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An Introduction to Racial EquityAssessment ToolsGoverning For Racial EquityMarch 2014Terry KeleherRace Forward

About Race Forward Race Forward advances racial justice through research,media, and practice. Race Forward brings systemic analysis and an innovativeapproach to complex race issues to help people takeeffective action towards racial equity. Race Forward publishes the daily news site Colorlines andpresents Facing Race, the country’s largest multiracialconference on racial justice.

Racial JusticeRacial Justiceis the systemic fair treatmentof all peoplethat results inequal opportunities and outcomesfor everyone.

Implicit Bias Implicit biases are pervasive People are often unaware of their implicit bias Implicit biases predict behavior People differ in levels of implicit bias-- Project Implicit (www.projectimplicit.net)

Examples of Implicit Bias Doctors are less likely to prescribe life-saving care toblacks. Managers are less likely to call back or hire members ofa different ethnic group. NBA referees are more likely to subtly favor players withwhom they share a racial identity. Teachers call on boys more often than girls.Source: racial bias examples from /

Implicit Bias is:Individual AND Institutional A lot of racial inequities occur without intention or malice.It does not require “racists. ” Implicit bias helps explainhow racism can be subtle in appearance but significant inimpact. In institutions, the bias of individuals is routinely replicatedthrough collective decisions and actions. It becomescompounded unless it’s consciously counteracted. “Implicit Bias offers the idea that discrimination and biasare social, rather than individual issues, and that we canthus all participate in promoting equality.”--American Values Project

Implicit Bias and Public Policy Most policies are facially neutral (race silent) but notracially neutral—they have negative or positive racialimpacts. Negative racial impacts may or may not have beenintentional. Positive racial impacts often requireintentionality. When racial impacts are not consciously consideredduring the lawmaking/decision-making process, there ismore likelihood that negative racial impacts will result-implicit bias is the default.

Choice Points:The Crossroads to Change

Choice Points Choice points are decision-making opportunities thatinfluence outcomes. The cumulative impacts of many small choices can be assignificant as the impacts of big decisions. When we’re conscious of choice points and the relatedimpacts, we’re less likely to replicate implicit bias and thestatus quo, and we open new possibilities for equitablechange.

Choice Points: ExamplesPersonalInstitutionalConsumer decisions: where toshop, what to buy, or boycott?Planning: what to change andprioritize in programs/workplans?Volunteer work: what causes toget involved in?Budgeting: what items toprioritize, add or cut?Charitable contributions: whatorganizations to support?Personnel: who to hire, retain,promote, or develop as leaders?Socializing: who to spend timewith?Policy Development: what topropose or modify?Voting: which candidates orcauses to support?Practices: routines/habits tocontinue, change, or cut?

Using Choice Points:Organizational Example Citizen Action of New York (CANY) has adopted astandard set of questions to consider when analyzingsocial issues they want to address. This helps them thinkabout how different racial groups are affected and whetherto explicitly address racism in their framing of the issue. This deliberate practice serves as an equity prime—areminder that evokes consideration and consciousness ofracial/gender impacts and racial/gender equity—during animportant choice point; thereby helping to counteractunconscious bias.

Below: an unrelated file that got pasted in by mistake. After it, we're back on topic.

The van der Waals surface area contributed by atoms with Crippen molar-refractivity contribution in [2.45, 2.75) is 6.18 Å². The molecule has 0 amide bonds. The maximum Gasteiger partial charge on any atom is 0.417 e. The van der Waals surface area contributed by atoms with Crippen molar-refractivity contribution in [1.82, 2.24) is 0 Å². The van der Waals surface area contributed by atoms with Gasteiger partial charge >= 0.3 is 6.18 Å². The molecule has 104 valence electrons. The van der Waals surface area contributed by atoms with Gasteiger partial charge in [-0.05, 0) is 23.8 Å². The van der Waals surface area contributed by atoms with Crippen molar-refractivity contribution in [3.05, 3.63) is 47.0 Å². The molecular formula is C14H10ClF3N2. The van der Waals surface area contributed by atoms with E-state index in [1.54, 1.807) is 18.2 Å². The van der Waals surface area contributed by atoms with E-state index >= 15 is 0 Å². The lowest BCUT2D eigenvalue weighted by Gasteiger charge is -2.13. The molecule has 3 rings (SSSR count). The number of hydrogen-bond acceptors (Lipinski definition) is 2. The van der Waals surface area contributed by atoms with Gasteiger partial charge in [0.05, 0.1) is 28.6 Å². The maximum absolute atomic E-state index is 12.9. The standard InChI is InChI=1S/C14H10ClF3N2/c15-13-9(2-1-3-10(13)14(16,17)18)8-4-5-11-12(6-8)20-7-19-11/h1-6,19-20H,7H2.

Choice Points in the CriminalJustice System The criminal justice system has many decision-makingpoints and decision-makers where discretion is exercised. “For a single defendant, these biases may surface forvarious decisions makers repeatedly in policing, charging,bail, plea bargaining, pretrial motions, evidentiary motions,witness credibility, lawyer persuasiveness, guiltdetermination, sentencing recommendations, sentencingitself, appeal, and so on. Even small biases, at each stagemay aggregate into a substantial effect.” -- UCLA lawprofessor Jerry Kang To change an entire system, we have to examine howdecisions are made throughout the system, at everychoice point, by every decision-maker.

Using Choice Points to AdvanceEquity and Inclusion1. Where are the decision-making points that affect outcomes?2. What decisions/actions may be reinforcing the status quo, implicitbias and current inequities?3. What alternative action options could produce different outcomes?4. Which action will best advance equity and inclusion?5. What reminders, supports and accountability systems can bestructured into routine practices to keep equity as a high priority?

Cultivating Equity Mindfulness We can choose to create the space and support to act Consciously Consistently and Courageouslyon our values. We can practice pushing the “pause button” to interrupt ourpatterns, fears and biases. We can develop “equity musclesand memory” to override old habits and responses. We can learn to prime ourselves and others to take mindfulaction.

Pair & Share: Using Choice Points1. Identify a choice point: What is a choice point in your ownwork where you have some influence on a decision orcourse of action that may affect racial/gender outcomes?2. Generate some options: For that choice point, identifysome alternative actions that could lead to different andmore equitable outcomes.3. Select a new course of action: Decide which option couldleverage the most equitable change.

Institutionalizing Racial EquityImplicit BiasExplicit EquityUnaware of choice pointsBuilds in decision-making guidesthat evoke consideration of equityExclusive of stakeholdersFosters active engagement andempowerment of stakeholdersNot attentive to race, gender,income and other inequitiesGives distinct, specific andsufficient attention to keydisparities/inequitiesIgnores barriers to accessSupports and implementsstrategies to remove barriersDoes not consider racial impactsSystematically analyzes potentialimpacts on disadvantaged groups

Explicit Equity (“Equity-Mindedness”) Proactively seeks to eliminate inequities and advanceracial equity in policy and program development,budgeting, planning and decision-making. Thoughtfully considers the impacts of proposeddecisions on different racial/ethnic groups, with addedattention to stakeholders who are most disadvantaged ormarginalized. Identifies clear goals and objectives, measureableoutcomes, and tasks and timelines. Developsmechanisms for successful implementation,documentation and evaluation, with ample staffing,funding and support for success and sustainability.